their children's development in each key area; guide
caregivers with updated exercises and activities that
sharpen their parenting skills; select and use appropriate
assessment tools; understand all the major theories related
to social and emotional development; test their own
knowledge with updated discussion questions in each chapter.
Seven Skills for School Success: Activities to Develop Social and Emotional Intelligence in Young Children
By Pam Schiller, Ph.D
What do children need to learn first? Their ABCs? Their numbers? As it turns out, the “what”
children need to develop is their social intelligence and emotional intelligence, the essential building
blocks for all future learning. Best-selling author Pam Schiller provides information, activities, and
experiences that develop the seven skills children need in order to become successful learners. These
include social intelligence skills, such as relating to and playing with others, as well as emotional
intelligence skills, such as expressing feelings and understanding how others feel.
The Missing Piece -- How Social and Emotional Learning Can Empower Children and Transform Schools
Huffington Post July 16, 2013
An analysis of more than 200 rigorous studies indicates that
students who received social and emotional learning had achievement
scores an average of 11 percentile points higher than students who
did not, together with improved attitudes and behaviors and reduced
Regular bedtimes help a child's brain development, boost grades: study
CTV News July 10, 2013
A new study finds that irregular bedtimes and a lack of a
nightly routine may disrupt healthy brain development in young
children. Scientists at University College London suggest that a
lack of routine can impair early development by disrupting the body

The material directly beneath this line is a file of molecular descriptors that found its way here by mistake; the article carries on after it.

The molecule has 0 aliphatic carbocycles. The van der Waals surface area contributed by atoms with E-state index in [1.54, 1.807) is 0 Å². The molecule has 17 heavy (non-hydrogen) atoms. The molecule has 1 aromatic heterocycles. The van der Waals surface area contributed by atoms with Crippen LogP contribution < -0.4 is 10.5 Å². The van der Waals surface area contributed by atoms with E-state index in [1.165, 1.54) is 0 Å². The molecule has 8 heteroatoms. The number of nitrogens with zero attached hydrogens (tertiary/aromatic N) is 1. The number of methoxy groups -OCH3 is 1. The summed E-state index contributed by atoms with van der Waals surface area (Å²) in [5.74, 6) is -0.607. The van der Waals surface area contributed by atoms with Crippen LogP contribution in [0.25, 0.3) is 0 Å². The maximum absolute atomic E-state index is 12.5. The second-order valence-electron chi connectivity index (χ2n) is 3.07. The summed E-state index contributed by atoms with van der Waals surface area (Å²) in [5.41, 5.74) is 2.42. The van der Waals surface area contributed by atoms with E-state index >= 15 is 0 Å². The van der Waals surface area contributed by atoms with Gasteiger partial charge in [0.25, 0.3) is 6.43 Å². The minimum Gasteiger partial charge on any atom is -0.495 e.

clock, which can affect the brain's ability to remember and learn
How to grow a baby's brain
Boston July 08, 2013
A very brief discussion of the structures of the brain responsible
for regulating emotions will, I hope, serve to demonstrate how
parents can promote their child’s brain development in a healthy
way… Research at the interface of neuroscience and infant
development is offering great insights into how the exchange of
looks between mother and baby actually grows the brain.
10 things every child needs
Marshfield News Herald July 03, 2013
At birth, an infant's brain is only 25 percent of the size of an average adult's brain. Incredibly,
by age 3, a child's brain has grown to 90 percent of an adult's brain. During infancy and early
childhood, children are flooded with new experiences that impact their brain development.
Why the current definition of intelligence isn’t smart
theglobeandmail Jul 19, 2013
As a child, Scott Barry Kaufman had an auditory disorder that made
it difficult to process words in real time. He was diagnosed with a
learning disability, performed badly in IQ tests, had to repeat
Grade 3 and spent years in special education. He was told that his
disability made high-level academic achievement unlikely.
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Andrew Loh - andrew @ brainy-child.com